So, what has this resulted in, besides a number of unsuccessful grant applications? We're still counting, but two book chapters, a book on pharmaceutical bioinformatics, one proceedings paper, five research papers, seven oral presentations at international meetings, and a ACS conference on RDF in chemistry. Oh, and tons of Open Source code, of course. (I'm at the edge of collapsing; I did that as student, lost a year, but learned a lot about myself ... these results I have worked very hard for; I am not a miracle worker. And I have to disappoint people occasionally, as things do not work out how I expected them to be. My apologies for that.)
I will not describe all in detail now, but focus on a few things around what I made my research in Uppsala: semantic cheminformatics, which I believe to be a key concept of where cheminformatics must be going. The first paper resulted from a collaboration with Johannes, a medical researcher at the Ludwig-Maximilians-Universität in Germany (full reference at the end of the post). This work provides an alternative to SOAP, which has a better solution to asynchronous computing that the polling approaches now commonly used. A XMPP-based service just reports back when it is done, so that you do not have to ask all the time. Makes sense to me. We made the platform available to Bioclipse and Taverna, and demonstrated the technology with applications in life sciences, including (QSAR) descriptor calculation, and susceptibility for seven known HIV protease inhibitors.
This work stresses that if we really want to, we can significantly improve scientific computing. It's very much like what Peter concluded this week: "None of this is rocket science - it’s purely a question of will". This is what I have being trying to show in the past few years. The disuse of accurate scientific computing is a deliberate choice. Making your cheminformatics research irreproducible is a choice, and a bad one too. There can be acceptable reasons, but the choice would be bad nevertheless (I hope that distinction is clear: you can have valid reasons to do something intrinsically wrong. You will be forgiven, and be encouraged to change your behavior.) Many people on the Blue Obelisk community are laying out the foundations and show cases, hoping to make it easier for others to change behavior. I think we have been quite successful there.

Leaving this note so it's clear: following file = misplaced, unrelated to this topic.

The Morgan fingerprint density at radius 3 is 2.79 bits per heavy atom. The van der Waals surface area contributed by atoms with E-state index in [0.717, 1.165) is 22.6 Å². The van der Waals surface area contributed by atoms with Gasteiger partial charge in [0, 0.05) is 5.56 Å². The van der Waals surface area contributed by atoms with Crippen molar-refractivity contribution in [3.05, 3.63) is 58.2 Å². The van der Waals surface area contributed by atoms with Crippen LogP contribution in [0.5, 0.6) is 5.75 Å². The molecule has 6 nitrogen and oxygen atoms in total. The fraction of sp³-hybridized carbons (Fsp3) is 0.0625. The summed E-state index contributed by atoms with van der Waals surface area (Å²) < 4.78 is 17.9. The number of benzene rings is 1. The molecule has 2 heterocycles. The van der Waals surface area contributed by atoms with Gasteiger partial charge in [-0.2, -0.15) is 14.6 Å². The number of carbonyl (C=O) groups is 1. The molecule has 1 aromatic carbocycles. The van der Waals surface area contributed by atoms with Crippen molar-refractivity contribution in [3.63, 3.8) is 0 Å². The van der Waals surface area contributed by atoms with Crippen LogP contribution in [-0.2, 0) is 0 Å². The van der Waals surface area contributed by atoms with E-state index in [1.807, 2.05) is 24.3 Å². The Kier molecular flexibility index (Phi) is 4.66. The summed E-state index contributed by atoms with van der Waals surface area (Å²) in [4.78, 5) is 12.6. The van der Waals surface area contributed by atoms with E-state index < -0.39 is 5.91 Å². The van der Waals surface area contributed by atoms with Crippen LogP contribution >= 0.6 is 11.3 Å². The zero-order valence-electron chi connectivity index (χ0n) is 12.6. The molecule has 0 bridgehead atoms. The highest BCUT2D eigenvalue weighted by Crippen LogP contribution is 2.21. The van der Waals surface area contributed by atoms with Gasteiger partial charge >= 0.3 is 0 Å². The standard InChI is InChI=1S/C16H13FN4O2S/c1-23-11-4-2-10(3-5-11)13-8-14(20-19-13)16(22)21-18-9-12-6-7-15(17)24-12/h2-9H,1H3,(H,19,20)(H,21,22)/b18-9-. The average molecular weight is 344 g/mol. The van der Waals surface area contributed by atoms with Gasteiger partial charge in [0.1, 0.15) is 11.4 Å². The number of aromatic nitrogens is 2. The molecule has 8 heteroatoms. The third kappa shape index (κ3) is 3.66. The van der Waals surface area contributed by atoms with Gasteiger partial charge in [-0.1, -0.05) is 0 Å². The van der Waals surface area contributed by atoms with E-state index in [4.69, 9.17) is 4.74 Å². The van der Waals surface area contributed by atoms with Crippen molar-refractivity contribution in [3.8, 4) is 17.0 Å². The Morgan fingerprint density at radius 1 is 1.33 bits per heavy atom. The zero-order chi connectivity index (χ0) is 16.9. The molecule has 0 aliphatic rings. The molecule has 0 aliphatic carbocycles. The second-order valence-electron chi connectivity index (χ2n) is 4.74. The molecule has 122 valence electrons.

Anyways... on to the second paper. As said, Bioclipse is the platform that can bring these new cheminformatics methods to the desktop. The new and improved Bioclipse 2 (see citation below) adds one important new feature: scripting. My work in this paper focuses on doing making sure the cheminformatics library was properly integrated, continued development of JChemPaint (yet unpublished, and in collaboration with the EBI, but see for example this blog post), and helping Ola and other to properly use the CDK in their applications (MetaPrint2D (doi:10.1186/1471-2105-11-362), etc.). The impact of this work goes far beyond the papers on which I am author, though not every reviewer will understand that, unfortunately. This work is really the plumbing, it's the development of the measuring machines to do the job, the development of a STM device to actually get going.